Immigration and Intolerance: A conversation with New Garden's Upper School
High school is often a time of judgment and isolation. At New Garden Friends School, where the students are encouraged to accept their differences and create a loving community, discrimination can sometimes feel like a distant notion. Last Friday, the NGFS Upper Division took time out of their weekly all-school meeting for worship to let us share a film and open up conversation about prejudice and tolerance.
In “Hawo’s Dinner Party,” a 30-minute adaptation of the full-length documentary, Welcome to Shelbyville, a small town in Tennessee confronts their issues of intolerance with dialogue. Shelbyville has had difficulty integrating the influx of Hispanic immigrant workers since the ‘90s and, more recently, of mostly Muslim refugees from Somalia and other war-torn countries. Stereotypes run rampant, not only in the “buzz around town,” but even in a series of articles published in the town newspaper.
One woman, a Somali refugee, with help from her ESL and civics teacher, has been trying to open up dialogue in the community, so that different groups throughout the town can start to see each other as real people, not just a “them.” Hawo decides to host a dinner party, inviting several women from the neighborhood to share a meal at her home. It is in this type of venue that people begin to have some questions answered and misunderstandings become lessons learned.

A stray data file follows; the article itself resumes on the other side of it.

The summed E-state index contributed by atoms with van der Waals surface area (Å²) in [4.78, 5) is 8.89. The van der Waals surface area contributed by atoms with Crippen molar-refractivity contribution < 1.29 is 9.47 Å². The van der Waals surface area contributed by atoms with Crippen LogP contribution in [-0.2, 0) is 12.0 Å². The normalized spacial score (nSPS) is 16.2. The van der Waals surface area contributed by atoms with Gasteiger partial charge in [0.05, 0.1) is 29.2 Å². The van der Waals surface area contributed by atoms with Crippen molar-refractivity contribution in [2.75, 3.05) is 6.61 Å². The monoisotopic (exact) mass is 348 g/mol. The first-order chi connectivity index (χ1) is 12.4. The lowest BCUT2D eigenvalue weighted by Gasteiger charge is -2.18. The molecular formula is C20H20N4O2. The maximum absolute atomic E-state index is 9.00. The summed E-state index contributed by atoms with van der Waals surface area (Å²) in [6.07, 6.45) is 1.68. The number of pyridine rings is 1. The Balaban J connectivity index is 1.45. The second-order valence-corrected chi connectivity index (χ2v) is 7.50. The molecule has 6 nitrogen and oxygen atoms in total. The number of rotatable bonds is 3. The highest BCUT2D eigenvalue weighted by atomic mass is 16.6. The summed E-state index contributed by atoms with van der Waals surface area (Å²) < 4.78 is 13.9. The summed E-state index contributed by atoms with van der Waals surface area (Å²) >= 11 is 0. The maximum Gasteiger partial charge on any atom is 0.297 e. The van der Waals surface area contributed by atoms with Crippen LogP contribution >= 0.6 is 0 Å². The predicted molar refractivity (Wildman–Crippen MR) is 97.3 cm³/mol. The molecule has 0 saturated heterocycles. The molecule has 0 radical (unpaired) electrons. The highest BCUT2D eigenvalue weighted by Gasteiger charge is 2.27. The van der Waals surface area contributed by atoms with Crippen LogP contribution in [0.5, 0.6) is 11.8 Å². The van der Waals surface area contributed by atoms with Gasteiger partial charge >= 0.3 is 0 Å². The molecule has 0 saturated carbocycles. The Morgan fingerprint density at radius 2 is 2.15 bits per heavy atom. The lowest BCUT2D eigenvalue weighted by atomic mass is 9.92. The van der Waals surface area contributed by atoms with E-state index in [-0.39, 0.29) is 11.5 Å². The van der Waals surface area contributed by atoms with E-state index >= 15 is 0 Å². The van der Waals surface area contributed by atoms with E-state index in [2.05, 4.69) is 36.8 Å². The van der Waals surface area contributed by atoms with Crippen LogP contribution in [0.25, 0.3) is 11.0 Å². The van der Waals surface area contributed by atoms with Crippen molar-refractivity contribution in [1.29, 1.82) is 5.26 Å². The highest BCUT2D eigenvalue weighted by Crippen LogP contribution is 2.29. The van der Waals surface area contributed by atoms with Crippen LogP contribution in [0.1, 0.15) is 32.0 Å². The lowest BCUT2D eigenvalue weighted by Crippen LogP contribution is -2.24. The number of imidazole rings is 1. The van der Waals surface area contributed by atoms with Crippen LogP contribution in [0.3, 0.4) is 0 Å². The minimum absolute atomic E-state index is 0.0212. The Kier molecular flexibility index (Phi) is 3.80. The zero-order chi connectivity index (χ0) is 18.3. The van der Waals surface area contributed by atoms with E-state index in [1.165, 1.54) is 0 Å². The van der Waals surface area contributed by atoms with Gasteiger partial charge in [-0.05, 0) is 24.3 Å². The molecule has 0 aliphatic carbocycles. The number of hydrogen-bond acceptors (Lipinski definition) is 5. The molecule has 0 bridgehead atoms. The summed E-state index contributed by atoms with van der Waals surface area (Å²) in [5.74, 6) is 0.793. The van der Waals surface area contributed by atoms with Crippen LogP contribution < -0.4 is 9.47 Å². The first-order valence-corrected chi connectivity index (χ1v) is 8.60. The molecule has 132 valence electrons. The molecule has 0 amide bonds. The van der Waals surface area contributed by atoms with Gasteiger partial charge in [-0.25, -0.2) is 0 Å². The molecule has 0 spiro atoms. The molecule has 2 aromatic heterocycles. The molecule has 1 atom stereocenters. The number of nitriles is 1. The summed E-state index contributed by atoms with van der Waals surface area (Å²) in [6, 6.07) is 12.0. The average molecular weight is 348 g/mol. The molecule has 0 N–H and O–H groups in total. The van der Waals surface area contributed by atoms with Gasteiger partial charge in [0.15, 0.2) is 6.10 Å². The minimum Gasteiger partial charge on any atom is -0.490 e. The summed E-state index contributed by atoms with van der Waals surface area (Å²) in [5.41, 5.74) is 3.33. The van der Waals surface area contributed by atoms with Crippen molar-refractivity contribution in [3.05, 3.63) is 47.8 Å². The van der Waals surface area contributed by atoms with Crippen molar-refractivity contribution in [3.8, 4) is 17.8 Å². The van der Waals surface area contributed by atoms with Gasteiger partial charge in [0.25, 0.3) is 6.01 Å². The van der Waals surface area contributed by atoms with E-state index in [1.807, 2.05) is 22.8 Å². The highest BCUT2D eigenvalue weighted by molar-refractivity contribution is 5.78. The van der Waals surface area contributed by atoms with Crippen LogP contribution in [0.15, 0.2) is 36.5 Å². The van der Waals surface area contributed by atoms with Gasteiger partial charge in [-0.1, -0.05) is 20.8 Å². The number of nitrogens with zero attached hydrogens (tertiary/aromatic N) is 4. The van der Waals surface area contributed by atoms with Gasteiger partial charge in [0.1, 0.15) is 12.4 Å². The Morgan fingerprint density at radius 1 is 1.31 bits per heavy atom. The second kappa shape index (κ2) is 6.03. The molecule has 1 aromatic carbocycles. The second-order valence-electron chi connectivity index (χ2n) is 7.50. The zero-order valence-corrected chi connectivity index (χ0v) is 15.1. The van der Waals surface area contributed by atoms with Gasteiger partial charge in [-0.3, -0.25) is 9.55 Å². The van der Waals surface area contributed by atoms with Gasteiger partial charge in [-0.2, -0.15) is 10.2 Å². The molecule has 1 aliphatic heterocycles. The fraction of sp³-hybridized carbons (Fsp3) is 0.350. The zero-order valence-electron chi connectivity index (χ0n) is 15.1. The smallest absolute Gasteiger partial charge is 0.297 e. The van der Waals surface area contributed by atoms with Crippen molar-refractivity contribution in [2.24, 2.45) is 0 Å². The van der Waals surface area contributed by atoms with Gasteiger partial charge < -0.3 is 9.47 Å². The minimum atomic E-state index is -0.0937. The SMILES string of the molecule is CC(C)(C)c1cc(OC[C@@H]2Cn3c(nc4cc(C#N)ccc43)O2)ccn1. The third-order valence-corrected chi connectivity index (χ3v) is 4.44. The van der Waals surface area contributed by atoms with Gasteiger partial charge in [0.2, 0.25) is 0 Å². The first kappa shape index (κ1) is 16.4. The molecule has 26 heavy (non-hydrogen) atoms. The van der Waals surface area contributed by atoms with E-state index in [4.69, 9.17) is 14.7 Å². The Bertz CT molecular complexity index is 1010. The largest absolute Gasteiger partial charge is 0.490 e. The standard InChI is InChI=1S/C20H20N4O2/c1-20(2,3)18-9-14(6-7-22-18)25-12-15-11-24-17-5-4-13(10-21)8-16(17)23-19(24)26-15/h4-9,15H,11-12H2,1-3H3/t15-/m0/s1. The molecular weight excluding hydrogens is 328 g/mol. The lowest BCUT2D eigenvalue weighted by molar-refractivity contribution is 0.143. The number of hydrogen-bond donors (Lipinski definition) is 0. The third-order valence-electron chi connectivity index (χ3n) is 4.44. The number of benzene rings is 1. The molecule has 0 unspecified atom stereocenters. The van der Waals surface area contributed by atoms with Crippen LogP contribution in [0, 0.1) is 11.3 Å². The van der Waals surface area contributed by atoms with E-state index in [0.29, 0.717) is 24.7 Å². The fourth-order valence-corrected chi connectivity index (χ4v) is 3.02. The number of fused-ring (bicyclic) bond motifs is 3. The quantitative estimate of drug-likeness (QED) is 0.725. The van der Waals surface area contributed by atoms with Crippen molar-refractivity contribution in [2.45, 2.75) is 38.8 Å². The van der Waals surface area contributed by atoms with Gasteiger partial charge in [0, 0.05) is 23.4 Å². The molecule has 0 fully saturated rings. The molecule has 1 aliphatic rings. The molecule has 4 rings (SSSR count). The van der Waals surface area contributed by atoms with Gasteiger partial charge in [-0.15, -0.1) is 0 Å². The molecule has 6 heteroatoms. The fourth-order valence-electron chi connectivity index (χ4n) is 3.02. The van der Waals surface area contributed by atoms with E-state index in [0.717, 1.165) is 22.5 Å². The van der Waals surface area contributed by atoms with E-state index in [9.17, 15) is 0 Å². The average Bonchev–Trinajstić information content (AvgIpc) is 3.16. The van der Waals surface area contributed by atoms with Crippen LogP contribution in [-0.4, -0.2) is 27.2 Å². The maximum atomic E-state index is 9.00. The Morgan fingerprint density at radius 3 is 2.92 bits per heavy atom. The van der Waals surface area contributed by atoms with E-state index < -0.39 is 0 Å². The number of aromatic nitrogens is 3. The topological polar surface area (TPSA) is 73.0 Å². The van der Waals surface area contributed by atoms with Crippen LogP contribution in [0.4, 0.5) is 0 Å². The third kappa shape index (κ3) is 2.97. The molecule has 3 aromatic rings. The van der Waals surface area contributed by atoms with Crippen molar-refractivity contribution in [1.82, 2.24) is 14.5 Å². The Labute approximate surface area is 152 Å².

Active Voice, a non-profit organization that uses different media to put a human face to public policy, provided a grant to FaithAction International House, joined with Church World Service and AFSC-Greensboro, to screen this version of the film around the 10th anniversary of September 11th to promote conversation about the Muslim community and Islamaphobia. We were excited for the opportunity to continue the work we started during the Windows and Mirrors events. After screening the film twice in the community, we were asked to bring the event to New Garden’s high schoolers.
After viewing the short film, the 70 high-schoolers divided into eight groups, each facilitated by a teacher or AFSC staff. Initially, the students discussed the film itself, and their reactions to certain scenes or moments, and then began to make connections with their own lives. Students were influenced by many factors, including their hometown location, their parents’ political views, or their ethnicity. Some groups showed less diversity than others, but this provided the students with an opportunity to examine their own privilege and the isolation that can come with it.
Coming back together in a large circle, representatives from each group shared an idea or two that was prevalent in their discussion. As a whole, the inclusion of our immigrant neighbors was what resonated most loudly, since, as we thought about our family history, everyone in the room only had to look back a few generations to find a brave soul who travelled to America looking to provide their family with a better life.